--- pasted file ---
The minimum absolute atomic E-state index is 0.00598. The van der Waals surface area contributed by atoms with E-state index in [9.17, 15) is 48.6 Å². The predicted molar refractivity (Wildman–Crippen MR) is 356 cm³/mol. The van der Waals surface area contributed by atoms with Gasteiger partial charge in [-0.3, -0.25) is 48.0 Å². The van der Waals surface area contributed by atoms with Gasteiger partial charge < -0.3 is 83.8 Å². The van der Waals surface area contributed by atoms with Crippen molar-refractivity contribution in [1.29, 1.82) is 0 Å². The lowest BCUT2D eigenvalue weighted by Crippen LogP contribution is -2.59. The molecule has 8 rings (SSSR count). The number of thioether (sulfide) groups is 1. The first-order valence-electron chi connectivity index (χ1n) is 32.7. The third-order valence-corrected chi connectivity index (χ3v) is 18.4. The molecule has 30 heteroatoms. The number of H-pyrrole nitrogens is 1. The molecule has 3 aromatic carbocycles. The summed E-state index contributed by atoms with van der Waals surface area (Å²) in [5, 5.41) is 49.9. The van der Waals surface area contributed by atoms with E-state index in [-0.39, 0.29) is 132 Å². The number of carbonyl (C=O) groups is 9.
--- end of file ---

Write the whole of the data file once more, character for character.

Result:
The minimum absolute atomic E-state index is 0.00598. The van der Waals surface area contributed by atoms with E-state index in [9.17, 15) is 48.6 Å². The predicted molar refractivity (Wildman–Crippen MR) is 356 cm³/mol. The van der Waals surface area contributed by atoms with Gasteiger partial charge in [-0.3, -0.25) is 48.0 Å². The van der Waals surface area contributed by atoms with Gasteiger partial charge < -0.3 is 83.8 Å². The van der Waals surface area contributed by atoms with Crippen molar-refractivity contribution in [1.29, 1.82) is 0 Å². The lowest BCUT2D eigenvalue weighted by Crippen LogP contribution is -2.59. The molecule has 8 rings (SSSR count). The number of thioether (sulfide) groups is 1. The first-order valence-electron chi connectivity index (χ1n) is 32.7. The third-order valence-corrected chi connectivity index (χ3v) is 18.4. The molecule has 30 heteroatoms. The number of H-pyrrole nitrogens is 1. The molecule has 3 aromatic carbocycles. The summed E-state index contributed by atoms with van der Waals surface area (Å²) in [5, 5.41) is 49.9. The van der Waals surface area contributed by atoms with E-state index in [-0.39, 0.29) is 132 Å². The number of carbonyl (C=O) groups is 9.